The title for CODA is a fascinating play on words: In the context of this film, its most obvious use is an.acronym–Child of Deaf Adults. But a coda is also a musical term, representing the end of a musical composition, wherein the piece finds its resolve. As a dramedy, CODA centers on a teenage girl’s coming of age. Ruby (Emilia Jones) is not only the child of deaf parents (and sister to a deaf brother), she is also at a spiritual crossroads, where the current fade-out could signal the beginning of something great.
As the film opens, Ruby’s life doesn’t seem destined to go anywhere. Her family runs a struggling fishing boat, where Ruby puts in hard labor and acts as liaison to the hearing world. She’s also a high school senior, although most of her day is spent slumped and snoring at her desk. To make matters worse, Ruby’s small town regards her family as a weird little group of disabled misfits. Her parents (Troy Kotsur and Marlee Matlin) only add to the rumors with their bawdy, eccentric behavior. Meanwhile, Ruby’s older brother Leo (Daniel Durant) is good-hearted, but also sullen and distant. He’s grown weary of Ruby as the family’s savior.
In these opening scenes, we get the sense that Ruby could probably trudge along like this for decades. Her hometown seems like one of those places where nobody ever goes anywhere, and Ruby could certainly exemplify that rudderless existence. That course instantly changes when she decides to sign up for the school choir. Turns out, Ruby has a soulful, satin-smooth voice, one that she’s comfortably refined in a household of deaf people. Initially, Ruby joins to follow a cute guy (Ferdia Walsh-Peelo) into the band room, but it’s not long before she realizes she may’ve found her true calling.
Lucky for her, the choir is led by one of those movie teachers with boundless reserves of talent and patience. Sure, Mr. Villalobos (Eugenio Derbez) wears a prickly outer shell, made out of Simon Cowell putdowns. But, like Cowell, Mr. V knows the real deal, and he quickly resolves to get Ruby into the prestigious Berklee College of Music. At the same time, her parents worry how their faltering business will continue without Ruby’s ability to translate their sign language. Even more dire: How can they make such a huge investment in a singing voice they’ve never heard?
CODA will invite superficial comparisons to last year’s Sound of Metal. Both films delve into the deaf community, and place an aspiring musician smack in the middle of it. The key difference is Riz Ahmed’s rock drummer had to process the shock of his encroaching disability, while Ruby must to come to terms with the fact she is not deaf. Her hearing and fluency in ASL make her indispensable to her family, but those same skills also alienate her from them. “If I was blind,” her mother asks, “would you be a painter?” Is that cold? Yes. But it also reveals the deep pain and guilt of a mother who can’t truly delight in her daughter’s greatest talent.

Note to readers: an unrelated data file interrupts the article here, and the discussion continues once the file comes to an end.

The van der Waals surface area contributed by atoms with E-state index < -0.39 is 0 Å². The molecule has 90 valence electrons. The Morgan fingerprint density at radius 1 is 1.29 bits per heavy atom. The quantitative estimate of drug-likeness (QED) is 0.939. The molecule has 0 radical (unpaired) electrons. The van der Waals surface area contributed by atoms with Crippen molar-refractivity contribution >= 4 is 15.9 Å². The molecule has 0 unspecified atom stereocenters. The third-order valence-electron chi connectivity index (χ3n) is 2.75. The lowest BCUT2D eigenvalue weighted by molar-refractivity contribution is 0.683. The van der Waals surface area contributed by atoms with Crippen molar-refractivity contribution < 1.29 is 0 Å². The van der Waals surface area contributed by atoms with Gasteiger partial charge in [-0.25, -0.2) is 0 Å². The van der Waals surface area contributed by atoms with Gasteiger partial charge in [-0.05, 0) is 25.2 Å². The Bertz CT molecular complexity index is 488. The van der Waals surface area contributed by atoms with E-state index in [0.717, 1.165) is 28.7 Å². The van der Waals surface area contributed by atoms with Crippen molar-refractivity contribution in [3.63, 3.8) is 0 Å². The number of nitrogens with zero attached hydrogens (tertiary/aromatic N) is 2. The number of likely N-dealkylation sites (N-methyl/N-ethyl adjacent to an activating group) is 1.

One thing CODA definitely shares with Metal is its display of primo acting talent. Like Ahmed, Jones seamlessly integrates signing into her performance, often with great passion. Her singing voice acts as a supporting character in of itself: Ruby’s rendition of “You’re All I Need” is mouse-meek around her crush, but goes straight to the rafters when nobody can hear it. Jones hits all the right emotional notes, and is the best thing in whole movie. That said, Matlin (an Oscar-winner in her own right) plays against her norm, giving Ruby’s mom a wacky, bawdy vibe that ultimately makes her endearing. Kotsur serves as her perfect soulmate: He’s randy and hot-headed, but there’s never any doubt that Frank Rossi loves his daughter. Derbez gets stuck with the thankless Mr. Holland/Dead Poet Society teacher role, but he does imbue it with all the power and sincerity he has. As a result, Ruby’s growing drive to do better always feels earned.
That actually kinda sums up the whole of CODA: The skill and patience present on both sides of the camera help conceal the fact that, aside from the twist of a deaf family, this is a pretty conventional coming of age flick. (Sound of Metal takes a few more narrative risks, especially toward its end.) Ruby has to gain a deeper love and empathy for her family, while also setting off on her own path. That’s the high-wire act every teen in every movie like this has to face: 18 marks a weird, beautiful, transformative moment in life, and it’s tough to know whether to look forward or backward. CODA goes where you would expect, but that also doesn’t keep the film from being successful. It’s often funny, occasionally moving, and even sometimes bittersweet. If you’re looking for a lighter drama, this is well worth a look.
111 min. PG-13. Apple+.